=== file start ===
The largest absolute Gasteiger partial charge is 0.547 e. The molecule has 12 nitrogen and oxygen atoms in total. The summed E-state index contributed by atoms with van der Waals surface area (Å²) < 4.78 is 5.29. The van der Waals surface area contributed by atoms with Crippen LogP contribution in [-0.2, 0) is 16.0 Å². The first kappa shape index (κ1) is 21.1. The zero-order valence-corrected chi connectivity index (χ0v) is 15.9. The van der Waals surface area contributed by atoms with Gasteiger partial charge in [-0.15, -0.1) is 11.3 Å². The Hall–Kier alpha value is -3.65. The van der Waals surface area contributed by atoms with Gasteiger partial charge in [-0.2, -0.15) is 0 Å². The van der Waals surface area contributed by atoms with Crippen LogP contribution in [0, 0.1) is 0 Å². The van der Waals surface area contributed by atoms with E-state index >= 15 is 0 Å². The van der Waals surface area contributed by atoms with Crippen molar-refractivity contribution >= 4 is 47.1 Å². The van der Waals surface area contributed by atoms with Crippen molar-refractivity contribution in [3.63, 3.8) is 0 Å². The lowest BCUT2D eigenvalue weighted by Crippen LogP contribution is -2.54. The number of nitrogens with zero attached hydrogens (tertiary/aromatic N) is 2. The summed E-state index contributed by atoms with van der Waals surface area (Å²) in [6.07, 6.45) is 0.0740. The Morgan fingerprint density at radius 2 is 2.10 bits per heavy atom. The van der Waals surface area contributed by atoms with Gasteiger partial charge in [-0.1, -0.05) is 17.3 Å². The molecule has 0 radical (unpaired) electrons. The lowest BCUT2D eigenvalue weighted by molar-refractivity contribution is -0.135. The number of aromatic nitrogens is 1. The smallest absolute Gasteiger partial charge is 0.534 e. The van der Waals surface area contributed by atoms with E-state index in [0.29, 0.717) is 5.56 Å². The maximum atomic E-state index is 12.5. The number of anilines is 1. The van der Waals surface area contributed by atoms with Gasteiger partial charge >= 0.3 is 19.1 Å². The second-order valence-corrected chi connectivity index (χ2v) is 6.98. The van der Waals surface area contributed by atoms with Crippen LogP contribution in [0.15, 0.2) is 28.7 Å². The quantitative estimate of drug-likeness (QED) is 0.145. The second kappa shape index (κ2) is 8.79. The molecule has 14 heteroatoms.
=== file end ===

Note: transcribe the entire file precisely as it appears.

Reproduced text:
The largest absolute Gasteiger partial charge is 0.547 e. The molecule has 12 nitrogen and oxygen atoms in total. The summed E-state index contributed by atoms with van der Waals surface area (Å²) < 4.78 is 5.29. The van der Waals surface area contributed by atoms with Crippen LogP contribution in [-0.2, 0) is 16.0 Å². The first kappa shape index (κ1) is 21.1. The zero-order valence-corrected chi connectivity index (χ0v) is 15.9. The van der Waals surface area contributed by atoms with Gasteiger partial charge in [-0.15, -0.1) is 11.3 Å². The Hall–Kier alpha value is -3.65. The van der Waals surface area contributed by atoms with Gasteiger partial charge in [-0.2, -0.15) is 0 Å². The van der Waals surface area contributed by atoms with Crippen LogP contribution in [0, 0.1) is 0 Å². The van der Waals surface area contributed by atoms with E-state index >= 15 is 0 Å². The van der Waals surface area contributed by atoms with Crippen molar-refractivity contribution >= 4 is 47.1 Å². The van der Waals surface area contributed by atoms with Crippen molar-refractivity contribution in [3.63, 3.8) is 0 Å². The lowest BCUT2D eigenvalue weighted by Crippen LogP contribution is -2.54. The number of nitrogens with zero attached hydrogens (tertiary/aromatic N) is 2. The summed E-state index contributed by atoms with van der Waals surface area (Å²) in [6.07, 6.45) is 0.0740. The Morgan fingerprint density at radius 2 is 2.10 bits per heavy atom. The van der Waals surface area contributed by atoms with Gasteiger partial charge in [-0.1, -0.05) is 17.3 Å². The molecule has 0 radical (unpaired) electrons. The lowest BCUT2D eigenvalue weighted by molar-refractivity contribution is -0.135. The number of aromatic nitrogens is 1. The smallest absolute Gasteiger partial charge is 0.534 e. The van der Waals surface area contributed by atoms with E-state index in [0.29, 0.717) is 5.56 Å². The maximum atomic E-state index is 12.5. The number of anilines is 1. The van der Waals surface area contributed by atoms with Gasteiger partial charge >= 0.3 is 19.1 Å². The second-order valence-corrected chi connectivity index (χ2v) is 6.98. The van der Waals surface area contributed by atoms with Crippen LogP contribution in [0.15, 0.2) is 28.7 Å². The quantitative estimate of drug-likeness (QED) is 0.145. The second kappa shape index (κ2) is 8.79. The molecule has 14 heteroatoms.